Thursday, June 28, 2012

Will The Polypill Prevent Your Heart Attack?

Giving the polypill to everybody above the age of 55 kills two birds with one stone: cardiovascular risk and preventive medicine. That's what the proponents of the polypill say. The medical establishment is in uproar. Here is why you should be, too. But for a different reason. [tweet this].
We are typically sold on the notion, that heart disease and stroke have become today's major killer, for one simple reason: We live far longer than our ancestors of a hundred years ago, whose major cause of death were infectious diseases. Their eradication has brought upon us the blessings of longer lives, and with it the detriments of aging related cardiovascular disease. It's root cause is elevated cholesterol, a theory enshrined in the so-called lipid hypothesis. Questioning it is to the medical establishment what Galileo's theories were to the catholic church: plain heresy. After all, cholesterol lowering drugs, the statins, are a blessing to mankind and substantial reducer of cardiovascular death. 
This is what nearly everyone believes.
Print Friendly and PDFPrintPrint Friendly and PDFPDF

Monday, June 25, 2012

Why Risk Screening For Heart Disease Is As Good As Crystal Ball Gazing

If weather forecasts were as reliable as cardiovascular risk prediction tools, meteorologists would miss two thirds of all hurricanes, expect rain for 8 out of 10 sunny days, and fail to see the parallels to fortune telling.    

When you are older than 35 and visit your doctor, there is a good chance he will evaluate your risk of suffering a heart attack or stroke over the next 10 years. The motivation behind this risk scoring is to prevent such an event while you still can. After all, these cardiovascular diseases are the number one causes of disability and death. In Europe alone 1.8 Million people die from it every year. In fact, they die prematurely, which means at an age younger than 75. [tweet this].
Print Friendly and PDFPrintPrint Friendly and PDFPDF

Thursday, June 21, 2012

Are You A Unique Medical Case?

Research says yes, public health doesn't listen, and you suffer the consequences: too little benefits from generic interventions. And it could be so simple.

Print Friendly and PDFPrintPrint Friendly and PDFPDF

Monday, June 18, 2012

10 Good Reasons Not To Exercise?

Exercise may actually be bad for you! A professor says he stumbled upon this "potentially explosive" insight. The New York Times has been quick to peddle it. And couch potatoes descend on it like vultures on road kill. But professors can get it wrong, too. 
Print Friendly and PDFPrintPrint Friendly and PDFPDF

Thursday, June 14, 2012

Why You Should Arm Your Bullshit Alarm Before Reading Diet News.

In the fight over best diet for health and weight loss, it's protein lovers vs. vegetarian zealots. So far, a clear winner has not emerged. Only one loser: you, the victim of biased research. Here is an example of why you should keep your bullshit alarm on high alert when reading about weight loss diets.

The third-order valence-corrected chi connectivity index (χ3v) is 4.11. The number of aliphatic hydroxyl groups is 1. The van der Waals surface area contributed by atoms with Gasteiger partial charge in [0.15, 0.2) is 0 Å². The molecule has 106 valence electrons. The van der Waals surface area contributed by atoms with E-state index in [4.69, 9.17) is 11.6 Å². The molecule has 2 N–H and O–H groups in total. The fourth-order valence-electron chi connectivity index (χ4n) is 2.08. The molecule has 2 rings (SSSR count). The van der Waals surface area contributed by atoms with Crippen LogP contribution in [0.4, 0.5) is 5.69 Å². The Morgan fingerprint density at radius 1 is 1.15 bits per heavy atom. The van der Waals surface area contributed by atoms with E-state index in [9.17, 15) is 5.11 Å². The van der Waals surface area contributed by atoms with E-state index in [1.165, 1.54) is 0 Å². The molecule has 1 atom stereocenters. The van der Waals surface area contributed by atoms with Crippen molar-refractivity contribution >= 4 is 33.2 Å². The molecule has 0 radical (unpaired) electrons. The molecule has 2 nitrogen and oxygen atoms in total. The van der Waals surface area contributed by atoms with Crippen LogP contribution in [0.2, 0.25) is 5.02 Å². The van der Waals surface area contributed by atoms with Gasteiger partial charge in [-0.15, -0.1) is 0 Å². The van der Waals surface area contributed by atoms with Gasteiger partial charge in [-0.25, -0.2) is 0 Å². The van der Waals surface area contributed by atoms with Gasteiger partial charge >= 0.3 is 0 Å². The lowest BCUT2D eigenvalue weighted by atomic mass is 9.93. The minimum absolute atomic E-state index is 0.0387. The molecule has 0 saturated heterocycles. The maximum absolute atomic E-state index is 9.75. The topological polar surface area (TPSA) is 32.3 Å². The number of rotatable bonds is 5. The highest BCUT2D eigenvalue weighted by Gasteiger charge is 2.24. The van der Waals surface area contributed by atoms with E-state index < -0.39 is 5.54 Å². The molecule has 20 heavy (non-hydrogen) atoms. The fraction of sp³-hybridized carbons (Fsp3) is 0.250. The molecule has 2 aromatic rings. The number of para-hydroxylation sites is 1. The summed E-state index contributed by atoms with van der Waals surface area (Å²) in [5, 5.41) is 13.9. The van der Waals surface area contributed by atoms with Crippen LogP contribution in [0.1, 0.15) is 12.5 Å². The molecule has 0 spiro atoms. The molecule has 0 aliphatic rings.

[tweet this].

Ellen M. Evans and colleagues wanted to know whether overweight men and women differ in their body composition responses to different weight loss diets [1]. So they enrolled 58 men and 72 women with a BMI greater than 26, and randomized them into two diet groups.
Print Friendly and PDFPrintPrint Friendly and PDFPDF

Monday, June 11, 2012

Can Chocolate Save You From Heart Attack?

The media says yes. Science says maybe. In the end, you decide. Here are the facts:

A truffle treatment for heart disease is imminent. That's what a recent article suggests, headlined in the New York Daily News as: "Dark chocolate cuts heart deaths; Study shows benefits for high risk cardiac patients." 

The funny thing is, the cited  study does not show what the media geniuses claim it does. So, let's look at this master piece of research journalism and ...
Print Friendly and PDFPrintPrint Friendly and PDFPDF

Thursday, June 7, 2012

Can A Genetic Test Say Why You Are Fat?

With the decoding of the human genome came the hope of getting a lever on the chronic diseases, which kill most of us today: heart disease, stroke, diabetes and many cancers. And since overweight and obesity are a common cause of those diseases, many obese people were, and still are, yearning for that exculpatory headline: "It's all in your genes!" Why and how this headline is unlikely to ever appear in any serious media, was a subject of my earlier post "It's not your genes, stupid!".

Now, a group of researchers have looked at the data of a 30-year investigation of health and behavior, ...
Print Friendly and PDFPrintPrint Friendly and PDFPDF

Monday, June 4, 2012

No Time To Exercise? You Are Not Alone!

Lack of time is the most often cited excuse for not exercising. I deliberately chose the word "excuse" over its less judgmental alternative "obstacle". Simply because I cannot see an "obstacle" when I compare two simple metrics: the hours people spend watching TV and the minutes needed to maintain one's health with exercise. With high intensity interval training, or HIT, health enhancing exercise can be compressed into an amazingly short amount of time. When done right. [tweet this].
Print Friendly and PDFPrintPrint Friendly and PDFPDF